- BBlearn: students enjoyed class tests, ease of use and having everything well organised: “live lectures where you could see the lecturers made the experience more personal”.
- Recorded Panopto lectures were useful (“speed can be adjusted”; “it allows for better explanations”; “useful to have for later use” and “can go at own pace”)
- Nearpod was noted to be “an excellent engaging resource for live lectures and quizzes to complement recorded lectures”.
- Online examinations were well organised and easy to follow, delivered on time and didn’t suffer technical issues.
Of course, there were also many negatives, related to practical classes, as you would expect. Dr McKenna’s research focused on final-year students and their views on ‘Dry Lab project experiences’. Many students recognised that they had developed many useful employability skills (57%), although lack of practical laboratory experience was still perceived as a drawback. 47% of students agreed that choice of dry-lab projects was a suitable replacement for wet-lab projects.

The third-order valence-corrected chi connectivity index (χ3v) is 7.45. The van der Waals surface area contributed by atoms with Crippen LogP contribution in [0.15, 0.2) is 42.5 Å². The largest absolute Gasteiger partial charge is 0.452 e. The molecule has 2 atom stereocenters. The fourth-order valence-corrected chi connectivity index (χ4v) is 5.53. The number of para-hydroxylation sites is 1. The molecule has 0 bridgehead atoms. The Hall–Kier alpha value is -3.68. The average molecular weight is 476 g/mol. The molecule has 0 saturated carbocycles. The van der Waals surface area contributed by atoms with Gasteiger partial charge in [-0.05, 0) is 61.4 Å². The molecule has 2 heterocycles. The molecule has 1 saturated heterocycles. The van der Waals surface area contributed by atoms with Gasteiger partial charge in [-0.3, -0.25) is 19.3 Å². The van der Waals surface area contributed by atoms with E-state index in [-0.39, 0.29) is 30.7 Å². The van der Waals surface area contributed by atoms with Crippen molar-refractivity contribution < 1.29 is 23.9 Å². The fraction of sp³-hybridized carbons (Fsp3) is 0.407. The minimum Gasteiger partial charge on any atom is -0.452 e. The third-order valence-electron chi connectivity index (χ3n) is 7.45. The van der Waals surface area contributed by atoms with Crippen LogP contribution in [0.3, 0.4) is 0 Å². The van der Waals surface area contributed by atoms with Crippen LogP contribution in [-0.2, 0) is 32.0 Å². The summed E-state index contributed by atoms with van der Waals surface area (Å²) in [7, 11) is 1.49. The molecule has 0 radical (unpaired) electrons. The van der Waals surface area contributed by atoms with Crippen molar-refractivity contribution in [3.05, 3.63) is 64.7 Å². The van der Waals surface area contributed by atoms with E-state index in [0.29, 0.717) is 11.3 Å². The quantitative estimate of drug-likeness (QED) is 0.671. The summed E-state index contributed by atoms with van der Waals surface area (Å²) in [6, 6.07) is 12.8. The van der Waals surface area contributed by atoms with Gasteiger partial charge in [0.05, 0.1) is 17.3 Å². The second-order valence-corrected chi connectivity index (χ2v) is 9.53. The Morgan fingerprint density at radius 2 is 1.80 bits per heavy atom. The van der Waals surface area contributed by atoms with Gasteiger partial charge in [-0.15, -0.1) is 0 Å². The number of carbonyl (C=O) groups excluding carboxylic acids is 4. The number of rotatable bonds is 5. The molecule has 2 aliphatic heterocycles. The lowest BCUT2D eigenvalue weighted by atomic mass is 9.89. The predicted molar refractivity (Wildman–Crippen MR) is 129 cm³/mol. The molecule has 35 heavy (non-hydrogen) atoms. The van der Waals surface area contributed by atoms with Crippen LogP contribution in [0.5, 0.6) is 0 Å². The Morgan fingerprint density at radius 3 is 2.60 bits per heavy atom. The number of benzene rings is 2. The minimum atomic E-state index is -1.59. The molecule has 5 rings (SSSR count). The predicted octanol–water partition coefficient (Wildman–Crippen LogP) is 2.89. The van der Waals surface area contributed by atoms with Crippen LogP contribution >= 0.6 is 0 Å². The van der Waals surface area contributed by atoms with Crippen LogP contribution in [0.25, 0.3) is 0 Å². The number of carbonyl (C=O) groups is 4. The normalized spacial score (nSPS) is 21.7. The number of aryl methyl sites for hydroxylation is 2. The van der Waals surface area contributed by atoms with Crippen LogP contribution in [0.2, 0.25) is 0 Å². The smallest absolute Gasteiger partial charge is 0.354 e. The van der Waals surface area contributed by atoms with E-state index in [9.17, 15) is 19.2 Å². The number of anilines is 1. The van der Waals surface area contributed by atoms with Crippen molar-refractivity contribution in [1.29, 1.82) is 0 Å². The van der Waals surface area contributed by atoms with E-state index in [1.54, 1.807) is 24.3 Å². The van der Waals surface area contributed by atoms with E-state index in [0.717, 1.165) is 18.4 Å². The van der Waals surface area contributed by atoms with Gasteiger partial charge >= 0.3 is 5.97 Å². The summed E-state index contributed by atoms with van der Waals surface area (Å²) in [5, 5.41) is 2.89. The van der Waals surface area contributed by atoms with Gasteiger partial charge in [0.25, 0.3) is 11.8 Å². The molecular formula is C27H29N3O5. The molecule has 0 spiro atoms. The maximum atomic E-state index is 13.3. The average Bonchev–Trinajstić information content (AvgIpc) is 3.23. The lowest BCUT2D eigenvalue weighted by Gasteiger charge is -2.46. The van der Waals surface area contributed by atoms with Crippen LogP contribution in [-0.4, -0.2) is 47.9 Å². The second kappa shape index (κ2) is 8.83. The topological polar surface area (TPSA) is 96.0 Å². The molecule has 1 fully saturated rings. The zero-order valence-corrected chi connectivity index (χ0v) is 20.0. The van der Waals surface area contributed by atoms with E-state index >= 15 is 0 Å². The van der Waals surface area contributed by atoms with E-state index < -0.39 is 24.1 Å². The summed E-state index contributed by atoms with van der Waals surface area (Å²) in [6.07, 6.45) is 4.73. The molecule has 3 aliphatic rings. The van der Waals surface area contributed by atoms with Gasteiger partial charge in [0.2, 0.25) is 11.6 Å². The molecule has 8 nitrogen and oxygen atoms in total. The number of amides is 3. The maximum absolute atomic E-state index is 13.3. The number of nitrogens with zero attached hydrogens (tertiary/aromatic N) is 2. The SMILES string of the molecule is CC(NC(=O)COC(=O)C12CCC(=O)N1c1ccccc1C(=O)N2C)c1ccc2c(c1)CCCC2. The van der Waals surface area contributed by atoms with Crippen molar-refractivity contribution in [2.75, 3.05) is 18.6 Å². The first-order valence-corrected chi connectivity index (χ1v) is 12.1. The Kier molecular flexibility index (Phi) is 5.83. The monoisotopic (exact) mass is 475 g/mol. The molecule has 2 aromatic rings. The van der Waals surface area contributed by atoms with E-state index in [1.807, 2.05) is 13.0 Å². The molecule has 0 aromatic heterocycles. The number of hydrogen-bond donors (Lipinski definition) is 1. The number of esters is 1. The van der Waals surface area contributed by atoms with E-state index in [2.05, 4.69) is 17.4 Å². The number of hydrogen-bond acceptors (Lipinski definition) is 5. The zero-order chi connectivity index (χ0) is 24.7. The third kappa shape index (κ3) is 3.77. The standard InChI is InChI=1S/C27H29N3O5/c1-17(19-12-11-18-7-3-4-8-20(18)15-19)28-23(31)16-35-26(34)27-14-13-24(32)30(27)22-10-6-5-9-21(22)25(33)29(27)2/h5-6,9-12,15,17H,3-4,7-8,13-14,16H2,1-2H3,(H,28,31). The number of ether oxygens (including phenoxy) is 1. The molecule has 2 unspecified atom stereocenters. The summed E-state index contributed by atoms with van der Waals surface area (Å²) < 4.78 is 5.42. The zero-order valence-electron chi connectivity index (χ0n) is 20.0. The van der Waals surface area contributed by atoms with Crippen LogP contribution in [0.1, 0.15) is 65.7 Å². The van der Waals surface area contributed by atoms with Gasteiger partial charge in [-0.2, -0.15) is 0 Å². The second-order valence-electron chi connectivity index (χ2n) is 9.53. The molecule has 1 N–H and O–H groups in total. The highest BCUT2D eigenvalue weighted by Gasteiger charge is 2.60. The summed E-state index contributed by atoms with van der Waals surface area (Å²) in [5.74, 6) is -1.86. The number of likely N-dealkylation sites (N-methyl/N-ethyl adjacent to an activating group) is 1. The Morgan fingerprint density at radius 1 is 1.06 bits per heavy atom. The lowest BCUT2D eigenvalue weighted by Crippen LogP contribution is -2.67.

This semester some colleagues have continued with synchronous lectures, while they are teaching face-to-face in class; the lectures are live to students off campus and recorded. Student feedback identified that this type of recorded material is an excellent revision resource, and we are keen to maintain this. Online examinations will continue this semester, as this worked well for most students – especially students with health concerns, as it seemed to lift the additional burden of attending examinations on campus.